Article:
The Founding Fathers envisioned a republican government, but they were distrustful of the common people, having designed a constitutional system that would temper popular passions. Yet as the revolutionary generation passed from the scene in the 1820s, a new movement, based on the principle of broader democracy, gathered force and united behind Andrew Jackson, the charismatic general who had defeated the British at New Orleans and who embodied the hopes of ordinary Americans. Raising his voice against the artificial inequalities fostered by birth, station, monied power, and political privilege, Jackson brought American politics into a new age.
Andrew Jackson recounts the fiery career of this larger-than-life figure, a man whose high ideals were matched in equal measure by his failures and moral blind spots, a man who is remembered for the accomplishments of his eight years in office and for the bitter enemies he made. It was in Jackson’s time that the great conflicts of American politics—urban versus rural, federal versus state, free versus slave—crystallized, and Jackson was not shy about taking a vigorous stand. It was under Jackson that modern American politics began, and his legacy continues to inform our debates to the present day.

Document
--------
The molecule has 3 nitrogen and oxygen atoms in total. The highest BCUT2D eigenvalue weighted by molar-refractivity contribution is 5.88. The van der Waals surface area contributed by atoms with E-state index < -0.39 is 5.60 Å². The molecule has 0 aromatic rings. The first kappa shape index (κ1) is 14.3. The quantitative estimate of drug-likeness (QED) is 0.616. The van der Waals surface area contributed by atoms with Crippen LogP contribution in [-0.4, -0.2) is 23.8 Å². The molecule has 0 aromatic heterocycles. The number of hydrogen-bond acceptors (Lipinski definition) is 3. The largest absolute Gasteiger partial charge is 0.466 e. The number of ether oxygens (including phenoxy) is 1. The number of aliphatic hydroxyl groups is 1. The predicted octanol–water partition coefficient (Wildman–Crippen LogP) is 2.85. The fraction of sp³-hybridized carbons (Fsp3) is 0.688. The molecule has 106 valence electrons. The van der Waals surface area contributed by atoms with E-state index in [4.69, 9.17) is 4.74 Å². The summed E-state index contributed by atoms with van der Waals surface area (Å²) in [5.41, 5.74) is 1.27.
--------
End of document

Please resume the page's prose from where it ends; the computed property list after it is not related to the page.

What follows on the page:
“It is rare that historians manage both Wilentz’s deep interpretation and lively narrative.”–Publishers Weekly, starred review
“Let[s] Jackson speak for himself, rather than trying to present him as a figure who fits into the conventional left-right distinctions of a republic very different from the one he knew. What emerges is an irascible, touchy man, utterly confident in his own righteousness and equally devoted to honor, democracy, and union.” –Walter Russell Mead, Foreign Affairs –